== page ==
Review: Evil Dead

evil dead poster remake

The original cabin in the woods.

Why do people insist on retreating to old, decrepit cabins in the middle of the woods, away from all civilization. Nothing good ever comes from this scenario. In 1981, Sam Raimi wrote and directed The Evil Dead, starring his friend Bruce Campbell as Ashley “Ash” Williams. While the film initially made little money, it soon amassed a huge cult following, spawning two sequels and earning the title as one of the greatest horror films ever made. So it comes as no surprise that Hollywood, with little originality left running through it’s veins, decided to remake this now classic film; this time throwing gobes of money at the film as if it would make it better. And like most remakes, Hollywood proves once again that if it isn’t broke, it doesn’t need fixing.

Evil Dead begins differently than it’s original counterpart. We witness a distraught girl in the woods, who is soon captured and chained to a post in a basement. And in a scenario that plays out over and over ad nauseum throughout the whole film, goes from helpless, innocent girl to possessed psycho killer before she is burned alive by her own father. Flash forward sometime later when five friends arrive at the same cabin in the woods. The main character, Mia, has made a life changing decision to quite drugs cold turkey, and with the help of her friends and brother, decides that being cooped up in an old cabin is safer than entering drug rehab; but hey… one of them’s a nurse, so they should be okay… right?   Ignoring every warning sign which includes a cellar door with blood smeared around it, an empty room with dead animals hanging from the rafters, and a book covered in plastic and wrapped in barb wire, hippy-looking Eric, in all his wisdom, decides to read from an old book that clearly states doing so will lead to evil things happening. But this being a horror film, Eric does so anyway, setting in motion an hour of terror, gore, and dismemberment that never lets up.

It really says something when the most original horror film to have come out in the past couple of years is a film that parodies the genre. That film, Cabin in the Woods, was smarty, funny, and self-deprecating of the genre, and yet uniquely original. Conversely, while Evil Dead may change a couple things, it’s essentially the same beast, and an ugly one at that. Of course there are the nods to the original franchise, as if the writers want you to know that they, too, have seen the film, but in the end it just feels like one of those connect the dot pictures; you see what it’s supposed to be, but it doesn’t have the same impact as the real thing. If director Fede Alvarez was aiming to make his own, unique version of The Evil Dead, then he failed, as the whole film feels like a bad rip-off of the original. Many have complained that while the remake is faithful to the original in the amount of blood, gore, and scares it delivers, it lacks the laughs and self-parody of the original. Evil Dead II and especially Army of Darkness brought comedy to the mix, but the first Evil Dead film was never meant to be anything but a horror film. But with all the homages this version makes to the original, it’s a shame that a little humor didn’t make it’s way into the film.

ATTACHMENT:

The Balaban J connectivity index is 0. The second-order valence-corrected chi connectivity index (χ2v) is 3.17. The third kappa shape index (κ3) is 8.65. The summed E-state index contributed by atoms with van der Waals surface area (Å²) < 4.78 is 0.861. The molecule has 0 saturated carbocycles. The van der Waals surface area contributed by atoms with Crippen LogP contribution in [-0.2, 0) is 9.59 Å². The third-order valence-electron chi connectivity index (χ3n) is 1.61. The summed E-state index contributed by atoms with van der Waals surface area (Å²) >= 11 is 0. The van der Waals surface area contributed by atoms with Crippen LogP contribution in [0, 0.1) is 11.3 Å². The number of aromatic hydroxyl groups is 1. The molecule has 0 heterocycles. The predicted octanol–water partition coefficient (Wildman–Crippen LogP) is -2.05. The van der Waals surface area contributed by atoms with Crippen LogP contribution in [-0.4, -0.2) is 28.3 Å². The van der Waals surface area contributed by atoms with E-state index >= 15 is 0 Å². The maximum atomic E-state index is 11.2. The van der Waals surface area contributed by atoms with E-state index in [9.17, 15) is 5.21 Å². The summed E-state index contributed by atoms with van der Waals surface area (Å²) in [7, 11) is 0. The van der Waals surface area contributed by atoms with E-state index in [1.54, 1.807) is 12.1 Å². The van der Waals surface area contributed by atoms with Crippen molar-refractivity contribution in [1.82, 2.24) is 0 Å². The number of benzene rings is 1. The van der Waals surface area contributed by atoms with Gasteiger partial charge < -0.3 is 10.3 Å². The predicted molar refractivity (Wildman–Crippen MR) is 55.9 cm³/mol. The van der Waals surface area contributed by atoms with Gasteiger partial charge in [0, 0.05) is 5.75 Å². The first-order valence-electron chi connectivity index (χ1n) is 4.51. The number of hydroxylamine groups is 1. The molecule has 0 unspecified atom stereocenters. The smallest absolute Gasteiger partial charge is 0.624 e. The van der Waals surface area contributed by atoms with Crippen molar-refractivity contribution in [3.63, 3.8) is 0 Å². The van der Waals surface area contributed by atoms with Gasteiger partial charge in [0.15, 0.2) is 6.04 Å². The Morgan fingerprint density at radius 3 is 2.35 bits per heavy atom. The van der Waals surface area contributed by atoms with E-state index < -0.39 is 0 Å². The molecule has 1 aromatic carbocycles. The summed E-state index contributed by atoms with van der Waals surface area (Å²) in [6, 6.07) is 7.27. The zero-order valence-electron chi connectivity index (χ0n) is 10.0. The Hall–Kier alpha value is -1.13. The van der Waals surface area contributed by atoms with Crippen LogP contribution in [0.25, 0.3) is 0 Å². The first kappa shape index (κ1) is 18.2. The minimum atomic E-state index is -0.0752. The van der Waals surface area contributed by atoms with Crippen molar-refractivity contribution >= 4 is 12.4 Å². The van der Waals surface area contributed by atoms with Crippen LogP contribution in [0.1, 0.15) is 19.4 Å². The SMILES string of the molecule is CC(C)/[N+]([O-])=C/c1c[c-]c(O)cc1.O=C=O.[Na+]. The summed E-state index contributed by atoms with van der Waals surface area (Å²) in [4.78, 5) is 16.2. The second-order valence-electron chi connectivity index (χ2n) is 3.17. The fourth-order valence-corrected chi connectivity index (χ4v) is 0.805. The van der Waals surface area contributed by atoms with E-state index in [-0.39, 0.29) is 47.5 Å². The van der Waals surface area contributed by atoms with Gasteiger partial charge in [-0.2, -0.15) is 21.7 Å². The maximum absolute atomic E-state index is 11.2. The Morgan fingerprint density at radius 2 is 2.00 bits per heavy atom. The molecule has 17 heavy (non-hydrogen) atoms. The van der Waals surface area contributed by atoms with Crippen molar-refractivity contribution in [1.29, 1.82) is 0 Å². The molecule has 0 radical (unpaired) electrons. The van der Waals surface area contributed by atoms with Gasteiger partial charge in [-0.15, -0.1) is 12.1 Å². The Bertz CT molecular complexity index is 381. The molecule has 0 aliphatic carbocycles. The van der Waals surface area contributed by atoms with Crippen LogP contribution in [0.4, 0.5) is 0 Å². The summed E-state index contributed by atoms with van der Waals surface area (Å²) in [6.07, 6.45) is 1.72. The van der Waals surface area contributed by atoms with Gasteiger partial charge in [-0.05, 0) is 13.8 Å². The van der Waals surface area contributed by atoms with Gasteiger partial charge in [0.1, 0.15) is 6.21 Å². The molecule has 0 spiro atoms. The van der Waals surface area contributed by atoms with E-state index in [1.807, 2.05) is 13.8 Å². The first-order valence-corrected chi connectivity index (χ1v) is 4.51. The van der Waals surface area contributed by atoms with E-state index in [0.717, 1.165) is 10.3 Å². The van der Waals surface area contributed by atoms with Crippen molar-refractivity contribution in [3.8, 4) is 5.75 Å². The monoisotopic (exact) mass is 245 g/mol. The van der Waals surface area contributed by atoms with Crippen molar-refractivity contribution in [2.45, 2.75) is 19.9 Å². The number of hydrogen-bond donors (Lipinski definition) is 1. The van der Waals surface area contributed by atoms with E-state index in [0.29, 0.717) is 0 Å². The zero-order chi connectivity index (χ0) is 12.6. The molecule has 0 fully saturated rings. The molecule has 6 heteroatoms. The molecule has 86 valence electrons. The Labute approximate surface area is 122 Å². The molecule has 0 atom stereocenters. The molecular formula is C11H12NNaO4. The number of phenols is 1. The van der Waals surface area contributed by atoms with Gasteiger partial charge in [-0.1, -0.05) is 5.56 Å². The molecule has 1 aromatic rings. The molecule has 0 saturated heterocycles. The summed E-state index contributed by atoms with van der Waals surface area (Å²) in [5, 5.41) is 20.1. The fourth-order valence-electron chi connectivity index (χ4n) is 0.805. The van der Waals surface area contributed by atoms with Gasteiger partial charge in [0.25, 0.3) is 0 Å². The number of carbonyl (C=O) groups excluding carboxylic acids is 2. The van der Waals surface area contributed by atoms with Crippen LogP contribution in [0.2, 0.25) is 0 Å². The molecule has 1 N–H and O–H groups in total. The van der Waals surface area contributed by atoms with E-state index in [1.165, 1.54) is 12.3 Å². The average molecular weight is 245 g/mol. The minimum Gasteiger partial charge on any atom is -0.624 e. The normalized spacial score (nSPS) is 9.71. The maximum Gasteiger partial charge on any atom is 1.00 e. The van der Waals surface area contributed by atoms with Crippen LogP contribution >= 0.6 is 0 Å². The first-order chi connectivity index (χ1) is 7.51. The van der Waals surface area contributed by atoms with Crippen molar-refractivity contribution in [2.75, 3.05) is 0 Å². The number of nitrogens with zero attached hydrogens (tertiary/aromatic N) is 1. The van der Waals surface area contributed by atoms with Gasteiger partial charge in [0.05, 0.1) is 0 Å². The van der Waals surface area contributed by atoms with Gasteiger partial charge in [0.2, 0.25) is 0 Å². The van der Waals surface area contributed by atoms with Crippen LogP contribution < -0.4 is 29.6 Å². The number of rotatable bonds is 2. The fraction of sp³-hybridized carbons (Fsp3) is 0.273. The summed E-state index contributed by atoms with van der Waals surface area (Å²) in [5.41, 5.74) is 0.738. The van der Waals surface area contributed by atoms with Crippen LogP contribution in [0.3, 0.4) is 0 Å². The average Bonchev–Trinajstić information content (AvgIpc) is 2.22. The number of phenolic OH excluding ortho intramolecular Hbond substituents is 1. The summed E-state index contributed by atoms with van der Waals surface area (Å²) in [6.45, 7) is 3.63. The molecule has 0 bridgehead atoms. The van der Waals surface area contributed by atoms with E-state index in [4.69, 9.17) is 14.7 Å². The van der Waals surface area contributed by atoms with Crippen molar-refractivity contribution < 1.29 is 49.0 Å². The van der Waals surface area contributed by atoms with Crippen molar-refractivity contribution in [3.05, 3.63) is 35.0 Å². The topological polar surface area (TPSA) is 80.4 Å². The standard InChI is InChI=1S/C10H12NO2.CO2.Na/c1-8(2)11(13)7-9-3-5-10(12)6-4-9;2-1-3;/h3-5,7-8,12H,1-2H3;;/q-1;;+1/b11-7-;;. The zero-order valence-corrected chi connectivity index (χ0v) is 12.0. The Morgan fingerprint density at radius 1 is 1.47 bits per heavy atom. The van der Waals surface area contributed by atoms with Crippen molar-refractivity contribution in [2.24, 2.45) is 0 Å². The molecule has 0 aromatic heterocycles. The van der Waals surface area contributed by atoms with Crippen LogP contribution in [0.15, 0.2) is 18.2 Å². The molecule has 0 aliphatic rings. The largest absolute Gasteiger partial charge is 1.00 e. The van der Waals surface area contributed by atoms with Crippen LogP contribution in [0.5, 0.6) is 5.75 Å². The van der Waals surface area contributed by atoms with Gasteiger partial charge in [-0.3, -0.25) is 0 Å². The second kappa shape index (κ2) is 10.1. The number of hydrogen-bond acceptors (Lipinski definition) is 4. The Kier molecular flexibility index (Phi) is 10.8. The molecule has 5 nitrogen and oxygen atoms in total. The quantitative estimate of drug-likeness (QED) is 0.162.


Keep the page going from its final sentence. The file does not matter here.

evil dead bruce campbell


The biggest element lacking, however, is a character with charisma. Watching The Evil Dead again, it’s easy to see that Bruce Campbell would become a star. Every character in this version, however, is forgettable and boring, due mainly to the serviceable acting of almost everyone involved. The only bright spots in the whole film was the score,  which was felt unique and inspiring, and the use of practical effects. Director Fede Alvarez did a great job of minimizing the use of CGI, allowing for the gruesome mayhem to feel realistic and therefore cringeworthy. Too bad the effects work doesn’t make up for the rest of the film.

Evil Dead was a disappointment, which is surprising considering Sam Raimi was involved, but after grossing nearly $100 million it’s no surprise a sequel is in the works. It’s a shame Hollywood doesn’t put this money towards an original idea.

2 star rating


2 responses to “Review: Evil Dead

  1. Pingback: Evil Dead 2013 (Spoil) | jeanxbillie's Blog·

  2. I disagree that it is a disappointment, but agree that it is certainly lacking a character (and actor) with charisma. Here’s hoping the Groovy one makes a bigger appearance if there is another entry!

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